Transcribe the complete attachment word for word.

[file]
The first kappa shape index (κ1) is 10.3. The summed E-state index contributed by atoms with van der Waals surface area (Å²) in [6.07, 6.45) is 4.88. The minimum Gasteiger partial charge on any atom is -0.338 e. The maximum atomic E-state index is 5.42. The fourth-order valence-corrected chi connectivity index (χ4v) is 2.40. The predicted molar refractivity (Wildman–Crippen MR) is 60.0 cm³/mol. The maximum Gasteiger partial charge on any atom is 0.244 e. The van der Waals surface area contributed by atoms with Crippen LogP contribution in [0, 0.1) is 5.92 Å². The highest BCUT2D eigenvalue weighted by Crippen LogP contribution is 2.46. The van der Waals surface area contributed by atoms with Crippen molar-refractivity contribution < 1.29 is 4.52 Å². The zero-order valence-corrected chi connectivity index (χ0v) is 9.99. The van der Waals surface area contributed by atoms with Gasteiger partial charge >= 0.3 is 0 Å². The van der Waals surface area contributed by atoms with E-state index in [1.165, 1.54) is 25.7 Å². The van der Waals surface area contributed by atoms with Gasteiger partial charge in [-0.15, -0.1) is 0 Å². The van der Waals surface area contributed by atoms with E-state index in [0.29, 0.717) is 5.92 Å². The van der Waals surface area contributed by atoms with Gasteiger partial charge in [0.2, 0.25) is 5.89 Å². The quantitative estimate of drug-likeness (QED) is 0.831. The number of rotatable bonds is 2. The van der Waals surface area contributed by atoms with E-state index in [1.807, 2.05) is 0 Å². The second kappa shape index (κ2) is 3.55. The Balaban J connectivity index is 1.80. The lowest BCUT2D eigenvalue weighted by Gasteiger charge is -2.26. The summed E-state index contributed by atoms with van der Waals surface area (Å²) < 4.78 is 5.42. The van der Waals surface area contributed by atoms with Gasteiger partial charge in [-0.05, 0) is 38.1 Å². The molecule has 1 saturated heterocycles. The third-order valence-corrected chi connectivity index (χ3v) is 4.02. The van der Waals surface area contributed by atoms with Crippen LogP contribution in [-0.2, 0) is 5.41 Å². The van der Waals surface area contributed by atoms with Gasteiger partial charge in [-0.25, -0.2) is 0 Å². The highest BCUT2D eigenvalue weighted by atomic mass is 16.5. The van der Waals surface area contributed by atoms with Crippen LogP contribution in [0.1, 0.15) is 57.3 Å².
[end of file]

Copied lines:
The first kappa shape index (κ1) is 10.3. The summed E-state index contributed by atoms with van der Waals surface area (Å²) in [6.07, 6.45) is 4.88. The minimum Gasteiger partial charge on any atom is -0.338 e. The maximum atomic E-state index is 5.42. The fourth-order valence-corrected chi connectivity index (χ4v) is 2.40. The predicted molar refractivity (Wildman–Crippen MR) is 60.0 cm³/mol. The maximum Gasteiger partial charge on any atom is 0.244 e. The van der Waals surface area contributed by atoms with Crippen LogP contribution in [0, 0.1) is 5.92 Å². The highest BCUT2D eigenvalue weighted by Crippen LogP contribution is 2.46. The van der Waals surface area contributed by atoms with Crippen molar-refractivity contribution < 1.29 is 4.52 Å². The zero-order valence-corrected chi connectivity index (χ0v) is 9.99. The van der Waals surface area contributed by atoms with Gasteiger partial charge >= 0.3 is 0 Å². The van der Waals surface area contributed by atoms with E-state index in [1.165, 1.54) is 25.7 Å². The van der Waals surface area contributed by atoms with Gasteiger partial charge in [-0.15, -0.1) is 0 Å². The van der Waals surface area contributed by atoms with E-state index in [0.29, 0.717) is 5.92 Å². The van der Waals surface area contributed by atoms with Gasteiger partial charge in [0.2, 0.25) is 5.89 Å². The quantitative estimate of drug-likeness (QED) is 0.831. The number of rotatable bonds is 2. The van der Waals surface area contributed by atoms with E-state index in [1.807, 2.05) is 0 Å². The second kappa shape index (κ2) is 3.55. The Balaban J connectivity index is 1.80. The lowest BCUT2D eigenvalue weighted by Gasteiger charge is -2.26. The summed E-state index contributed by atoms with van der Waals surface area (Å²) < 4.78 is 5.42. The van der Waals surface area contributed by atoms with Gasteiger partial charge in [-0.05, 0) is 38.1 Å². The molecule has 1 saturated heterocycles. The third-order valence-corrected chi connectivity index (χ3v) is 4.02. The van der Waals surface area contributed by atoms with Crippen LogP contribution in [-0.2, 0) is 5.41 Å². The van der Waals surface area contributed by atoms with Gasteiger partial charge in [-0.25, -0.2) is 0 Å². The highest BCUT2D eigenvalue weighted by atomic mass is 16.5. The van der Waals surface area contributed by atoms with Crippen LogP contribution in [0.1, 0.15) is 57.3 Å².